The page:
1 of 2 cousins pleads guilty to killing, burying 4 men in Bucks County

Cosmo DiNardo pleaded guilty Wednesday in the deaths of four young men found buried on a Bucks County farm.

Jim Melwert
May 16, 2018 - 8:19 am
Cosmo DiNardo and Sean Kratz

Bucks County District Attorney's Office


DOYLESTOWN, Pa. (KYW Newsradio) — The two cousins who prosecutors say were behind the four murders on a Bucks County farm last summer were expected to plead guilty today. One of them did — the other backed out at the last minute. 

Cosmo DiNardo, 21, pleaded guilty to first-degree murder and was sentenced to four consecutive life terms on Wednesday after he admitted in court to killing Jimi Patrick, Dean Finocchiario, Tom Meo and Mark Sturgis.

The victims, ages 19 to 22, were the subject of a grueling, five-day search last summer that ended when their bodies were discovered on a farm in Solebury Township.

Three of the men had been set on fire and placed 12-feet deep in an oil tank converted into a pig roaster.

DiNardo allegedly lured them to his family's 90-acre farm under the guise of making marijuana deals.

Wearing horn-rimmed glasses and shackled in an orange jumpsuit, DiNardo showed no emotion as the gruesome details of the murder were read to the court or as family members recounted their grief.

In a brief statement, he told the families if he could take it back, he would, adding he hopes they find peace and that he’s genuinely sorry.

The judge told him that he thought the apology was false and insincere.

Vivid descriptions, including one of Meo, already shot, screaming, injured on the ground. DiNardo stood over him and tried to shoot him with a rifle, but the gun wouldn't fire, so he got in a backhoe and ran him over.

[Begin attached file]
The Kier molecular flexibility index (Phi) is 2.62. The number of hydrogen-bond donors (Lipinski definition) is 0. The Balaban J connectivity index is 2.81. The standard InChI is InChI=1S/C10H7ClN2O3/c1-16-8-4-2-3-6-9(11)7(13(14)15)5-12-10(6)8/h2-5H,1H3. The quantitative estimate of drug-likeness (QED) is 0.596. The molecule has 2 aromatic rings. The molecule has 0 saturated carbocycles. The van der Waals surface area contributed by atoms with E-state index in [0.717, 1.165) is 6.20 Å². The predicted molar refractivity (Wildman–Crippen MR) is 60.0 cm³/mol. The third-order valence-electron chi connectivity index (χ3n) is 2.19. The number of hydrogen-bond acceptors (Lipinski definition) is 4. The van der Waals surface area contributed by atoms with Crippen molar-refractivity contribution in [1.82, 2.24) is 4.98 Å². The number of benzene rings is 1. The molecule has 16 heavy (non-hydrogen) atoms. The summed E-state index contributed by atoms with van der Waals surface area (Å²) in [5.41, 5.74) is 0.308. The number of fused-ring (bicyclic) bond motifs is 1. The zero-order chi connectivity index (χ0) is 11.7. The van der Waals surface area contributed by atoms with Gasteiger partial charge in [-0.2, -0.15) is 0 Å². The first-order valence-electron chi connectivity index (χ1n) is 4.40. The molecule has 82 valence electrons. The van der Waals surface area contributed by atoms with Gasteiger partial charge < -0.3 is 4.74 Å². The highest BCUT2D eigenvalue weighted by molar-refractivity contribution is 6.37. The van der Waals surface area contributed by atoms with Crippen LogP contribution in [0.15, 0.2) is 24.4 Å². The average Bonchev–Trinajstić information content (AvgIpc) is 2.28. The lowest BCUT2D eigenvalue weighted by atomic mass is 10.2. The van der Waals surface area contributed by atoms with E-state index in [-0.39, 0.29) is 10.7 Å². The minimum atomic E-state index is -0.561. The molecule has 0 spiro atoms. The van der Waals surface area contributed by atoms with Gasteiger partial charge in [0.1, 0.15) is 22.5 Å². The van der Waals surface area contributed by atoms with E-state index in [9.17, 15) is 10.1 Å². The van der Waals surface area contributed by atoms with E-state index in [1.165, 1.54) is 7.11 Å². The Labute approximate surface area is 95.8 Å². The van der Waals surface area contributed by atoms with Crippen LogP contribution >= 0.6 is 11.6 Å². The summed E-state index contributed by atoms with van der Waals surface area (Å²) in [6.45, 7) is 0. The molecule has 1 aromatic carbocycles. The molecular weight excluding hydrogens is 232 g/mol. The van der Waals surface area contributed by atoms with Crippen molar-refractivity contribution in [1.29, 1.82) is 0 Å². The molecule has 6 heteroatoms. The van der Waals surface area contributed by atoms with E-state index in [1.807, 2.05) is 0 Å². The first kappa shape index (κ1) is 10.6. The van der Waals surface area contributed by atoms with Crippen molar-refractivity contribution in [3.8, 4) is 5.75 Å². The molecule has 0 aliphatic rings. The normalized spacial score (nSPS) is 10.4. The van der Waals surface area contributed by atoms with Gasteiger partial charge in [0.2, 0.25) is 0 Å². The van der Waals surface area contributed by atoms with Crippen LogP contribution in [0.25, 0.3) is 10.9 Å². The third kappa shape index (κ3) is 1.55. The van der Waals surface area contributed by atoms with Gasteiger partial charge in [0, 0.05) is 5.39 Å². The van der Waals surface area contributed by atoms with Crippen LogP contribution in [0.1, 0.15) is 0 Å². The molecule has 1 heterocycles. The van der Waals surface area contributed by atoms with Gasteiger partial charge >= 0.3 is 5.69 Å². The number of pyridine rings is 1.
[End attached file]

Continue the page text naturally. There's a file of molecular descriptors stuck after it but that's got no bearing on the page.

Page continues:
After the murders, Dinardo and his co-defendant and cousin went for cheesesteaks, then went home and showered.

Meo's mother, in a flash of anger, turned to DiNardo, cursing at him, telling him it's taking everything for her not to kill him right now, recounting how awful it must have been when her son, already wounded, heard the backhoe driving toward him.

The father of another victim told DiNardo he thinks he's tough, but he'll learn tough in prison, adding he'll take some solace knowing that Dinardo will only leave prison with a toe-tag one way or another.

"Not only are wannabes and cowards like you preyed upon, they’ll know you’re a snitch before you make your bed," he told them.

DiNardo's cousin and co-defendant, 21-year-old Sean Kratz, also was expected to plead guilty. But in a surprise turn of events, Kratz changed his mind and rejected a plea to third-degree murder and other charges that would have offered 59-118 years in prison.

On April 25, Kratz gave a full confession in which he was warned if he changed his mind about his plea, the confession could be used against him.

Bucks County District Attorney Matt Weintraub said that plea deal is off the table and they’re prepared to go to trial and seek the death penalty.

He said the only way he would reconsider is if victims of the family asked him to seek a deal.

Weintraub said Dinardo could potentially testify against Kratz at trial.

Attorneys for the victims' families — Thomas R. Kline, Robert J. Mongeluzzi and Carin A. O'Donnell — issued a statement on behalf of their clients: "The families of Dean A. Finocchiaro, Thomas C. Meo and Jimi T. Patrick, while grieving, have satisfaction in knowing that Cosmo DiNardo will be spending his life in jail for the mayhem and murder," it read. "He will be punished for his cowardly behavior, which is necessary retribution for the evil that he committed. The families remain resolute in supporting the prosecution of DiNardo's accomplice Sean Kratz, and will not rest until he is brought to justice."